ATO advises pull up tax socks, don't claim them
BE careful what you claim when it comes to clothing items as the Australian Taxation Office is increasing attention, scrutiny and education on work-related expenses this tax time.
According to the ATO, just because you wear an item of clothing to work does not mean you can claim the cost of its purchase and cleaning.
Assistant Commissioner Kath Anderson said that last year over 6.3 million people made a work-related expense claim for clothing and laundry expenses, totalling almost $1.8 billion.
"We have seen claims for clothing and laundry expenses increase around 20% over the last five years," she said.
"While this increase is not a sign that all of these taxpayers are doing the wrong thing, it is giving us a reason to pay extra attention."
Ms Anderson said common mistakes the ATO has seen include people claiming ineligible clothing, claiming for something without having spent the money, and not being able to explain the basis for how the claim was calculated.
"We heard a story recently about a taxpayer purchasing everyday clothes who was told by the sales assistant that they could claim a deduction for the clothing if they also wore them to work," Ms Anderson said.
"This is not the case (as) you can't claim a deduction for everyday clothing you bought to wear to work, even if your employer tells you to wear a certain colour or you have a dress code."
Ms Anderson said for clothing to be eligible for a deduction, it needs to be occupation-specific clothing, protective clothing or a uniform that is unique to the organisation you work for.
She said it is a myth that you can claim a standard deduction of $150 without spending money on appropriate clothing or laundry (and) while record keeping requirements for laundry expenses are relaxed for claims up to this threshold, taxpayers do need to be able to show how they calculated their deduction.
Previously over 1.6 million taxpayers claim a deduction of exactly $150.
"We expect many of these claims to be legitimate but the results of our random audits show that people are making mistakes," she said.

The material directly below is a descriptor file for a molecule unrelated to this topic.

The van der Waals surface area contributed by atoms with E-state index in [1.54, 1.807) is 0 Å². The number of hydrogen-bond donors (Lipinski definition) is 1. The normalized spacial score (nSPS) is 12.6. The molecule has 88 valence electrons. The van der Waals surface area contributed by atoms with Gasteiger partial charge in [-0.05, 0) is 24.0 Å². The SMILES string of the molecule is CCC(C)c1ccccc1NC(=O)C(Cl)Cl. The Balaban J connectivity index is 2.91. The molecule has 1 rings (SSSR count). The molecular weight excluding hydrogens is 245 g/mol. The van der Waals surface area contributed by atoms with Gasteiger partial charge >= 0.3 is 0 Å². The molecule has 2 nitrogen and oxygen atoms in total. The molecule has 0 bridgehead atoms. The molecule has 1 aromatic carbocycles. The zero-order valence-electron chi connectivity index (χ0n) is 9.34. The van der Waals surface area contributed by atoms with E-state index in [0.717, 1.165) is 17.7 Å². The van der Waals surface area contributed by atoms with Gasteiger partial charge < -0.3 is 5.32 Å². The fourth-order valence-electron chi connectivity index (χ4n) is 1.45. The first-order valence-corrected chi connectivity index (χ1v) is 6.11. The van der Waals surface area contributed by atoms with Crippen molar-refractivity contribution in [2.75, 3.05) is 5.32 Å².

Ms Anderson said there are three golden rules to follow which will help taxpayers to get their deductions right.
1) You have to have spent the money yourself and cannot have been reimbursed.
2) The claim must be directly related to earning your income'
3) You need a record to prove it.
The myDeductions tool in the ATO app is also a great way to make keeping records for your deductions easier.
If you start using it now, next tax time will be a breeze because you can send your deductions to your tax agent or upload them directly to myTax.
It is important to remember, whether you lodge your own tax return or go to an agent, you need to be aware of what you can and cannot claim.
The ATO rleates one claim where a public servant made a number of claims including $150 for work-related clothing, laundry and dry-cleaning.
When reviewing her claim, the ATO asked for details of the expenses, including a letter from her employer confirming she needed to wear occupation-specific clothing or a uniform, details of how the laundry cost was calculated, and records to support her other expenses.
The public servant's agent advised that the claim was a standard claim of $150 and could not provide any supporting evidence. T
he claim was disallowed in full because there was no indication the public servant was required to wear a uniform or had spent the money she was claiming as a deduction.
If you use an agent, you are still responsible for making sure your deductions are correct.